Q7: Why do I keep getting reflections, even if I use a polarizer?
A7: Light which reflects off any surface is polarised to some extent. The
degree of polarisation is related to the angle of incidence of light and
the refractive indices of the two materials. At a certain angle known as
"Brewsters angle", light is 100% polarised. At other angles of incidence
the light is partly polarised.
Brewsters angle is given by
Brewsters angle = arctan( n'/n)
n' is the refractive index of the material giving off the
reflection (eg glass, water).
n is the refractive index of the material through which the
light is incident (eg air).
Refractive indices of common materials (relative to air, n=1)
Material refractive index Brewsters angle
water n=1.333 53
glass n approx 1.5 56
(depends on the glass)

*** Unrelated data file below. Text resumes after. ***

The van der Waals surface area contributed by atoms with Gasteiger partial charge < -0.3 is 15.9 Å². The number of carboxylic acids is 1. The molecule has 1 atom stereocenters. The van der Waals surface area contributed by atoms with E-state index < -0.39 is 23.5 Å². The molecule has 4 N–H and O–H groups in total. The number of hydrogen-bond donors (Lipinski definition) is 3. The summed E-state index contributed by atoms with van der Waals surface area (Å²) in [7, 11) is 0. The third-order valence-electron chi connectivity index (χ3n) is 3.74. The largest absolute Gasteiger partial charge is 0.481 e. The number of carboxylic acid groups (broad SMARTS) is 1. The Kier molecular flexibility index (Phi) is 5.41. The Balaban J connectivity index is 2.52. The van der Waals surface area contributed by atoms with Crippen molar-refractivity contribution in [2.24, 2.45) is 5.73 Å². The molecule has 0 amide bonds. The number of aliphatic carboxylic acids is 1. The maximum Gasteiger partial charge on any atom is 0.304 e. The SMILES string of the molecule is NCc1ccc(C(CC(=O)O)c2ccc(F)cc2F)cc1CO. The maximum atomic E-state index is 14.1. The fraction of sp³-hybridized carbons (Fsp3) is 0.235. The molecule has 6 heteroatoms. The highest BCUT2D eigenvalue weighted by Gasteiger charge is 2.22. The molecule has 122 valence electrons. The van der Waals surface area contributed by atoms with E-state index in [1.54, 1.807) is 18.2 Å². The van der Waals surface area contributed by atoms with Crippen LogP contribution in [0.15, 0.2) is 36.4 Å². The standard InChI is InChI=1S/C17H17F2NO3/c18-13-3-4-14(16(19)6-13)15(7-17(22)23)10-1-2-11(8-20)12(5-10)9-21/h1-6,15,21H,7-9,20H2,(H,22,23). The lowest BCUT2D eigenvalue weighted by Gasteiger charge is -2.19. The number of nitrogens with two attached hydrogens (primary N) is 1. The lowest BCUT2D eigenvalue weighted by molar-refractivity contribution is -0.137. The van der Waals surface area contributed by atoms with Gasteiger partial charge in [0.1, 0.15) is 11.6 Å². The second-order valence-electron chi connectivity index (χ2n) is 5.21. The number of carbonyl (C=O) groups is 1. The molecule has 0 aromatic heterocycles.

So enough theory,
All the surfaces a photographer wants to control lie in the 50 degree
range. Say you want to take a picture through a glass window. If you have
no filter on you will see a reflection. If you put on a polarizer and take
your picture looking straight through the window the reflection will still
show up. But if you move around so you are looking through the window at
an angle of 50 degrees, the reflected light will be 100% polarized. You
then rotate the polarizing filter on your camera lens until the reflected
image disappears. This is because the direction of polarization can vary
with respect to the camera depending on the angle of incidence of the